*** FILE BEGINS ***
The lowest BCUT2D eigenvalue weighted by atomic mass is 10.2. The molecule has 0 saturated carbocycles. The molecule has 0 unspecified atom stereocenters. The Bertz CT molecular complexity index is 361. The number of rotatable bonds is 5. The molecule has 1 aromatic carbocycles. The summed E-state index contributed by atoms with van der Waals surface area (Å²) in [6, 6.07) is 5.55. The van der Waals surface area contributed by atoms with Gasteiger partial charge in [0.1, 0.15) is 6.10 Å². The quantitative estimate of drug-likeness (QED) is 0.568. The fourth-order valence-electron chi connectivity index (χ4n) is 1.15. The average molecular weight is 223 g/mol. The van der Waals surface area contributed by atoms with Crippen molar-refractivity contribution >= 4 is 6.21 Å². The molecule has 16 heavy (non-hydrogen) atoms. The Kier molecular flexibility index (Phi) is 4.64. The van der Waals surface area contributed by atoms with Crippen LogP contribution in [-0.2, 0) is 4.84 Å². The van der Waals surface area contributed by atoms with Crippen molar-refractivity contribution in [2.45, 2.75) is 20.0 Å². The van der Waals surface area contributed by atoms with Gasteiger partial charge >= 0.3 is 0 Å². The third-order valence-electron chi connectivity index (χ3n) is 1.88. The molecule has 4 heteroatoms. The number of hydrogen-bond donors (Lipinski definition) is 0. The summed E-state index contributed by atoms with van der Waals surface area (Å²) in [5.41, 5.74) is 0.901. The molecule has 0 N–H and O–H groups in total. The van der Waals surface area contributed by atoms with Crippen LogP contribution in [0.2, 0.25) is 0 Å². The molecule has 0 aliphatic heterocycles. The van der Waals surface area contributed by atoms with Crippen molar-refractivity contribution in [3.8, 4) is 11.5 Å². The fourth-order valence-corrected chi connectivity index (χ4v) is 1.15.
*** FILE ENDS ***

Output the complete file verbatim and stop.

The lowest BCUT2D eigenvalue weighted by atomic mass is 10.2. The molecule has 0 saturated carbocycles. The molecule has 0 unspecified atom stereocenters. The Bertz CT molecular complexity index is 361. The number of rotatable bonds is 5. The molecule has 1 aromatic carbocycles. The summed E-state index contributed by atoms with van der Waals surface area (Å²) in [6, 6.07) is 5.55. The van der Waals surface area contributed by atoms with Gasteiger partial charge in [0.1, 0.15) is 6.10 Å². The quantitative estimate of drug-likeness (QED) is 0.568. The fourth-order valence-electron chi connectivity index (χ4n) is 1.15. The average molecular weight is 223 g/mol. The van der Waals surface area contributed by atoms with Crippen molar-refractivity contribution >= 4 is 6.21 Å². The molecule has 16 heavy (non-hydrogen) atoms. The Kier molecular flexibility index (Phi) is 4.64. The van der Waals surface area contributed by atoms with Crippen LogP contribution in [-0.2, 0) is 4.84 Å². The van der Waals surface area contributed by atoms with Crippen molar-refractivity contribution in [2.45, 2.75) is 20.0 Å². The van der Waals surface area contributed by atoms with Gasteiger partial charge >= 0.3 is 0 Å². The third-order valence-electron chi connectivity index (χ3n) is 1.88. The molecule has 4 heteroatoms. The number of hydrogen-bond donors (Lipinski definition) is 0. The summed E-state index contributed by atoms with van der Waals surface area (Å²) in [5.41, 5.74) is 0.901. The molecule has 0 N–H and O–H groups in total. The van der Waals surface area contributed by atoms with Crippen LogP contribution in [0.2, 0.25) is 0 Å². The molecule has 0 aliphatic heterocycles. The van der Waals surface area contributed by atoms with Crippen molar-refractivity contribution in [3.8, 4) is 11.5 Å². The fourth-order valence-corrected chi connectivity index (χ4v) is 1.15.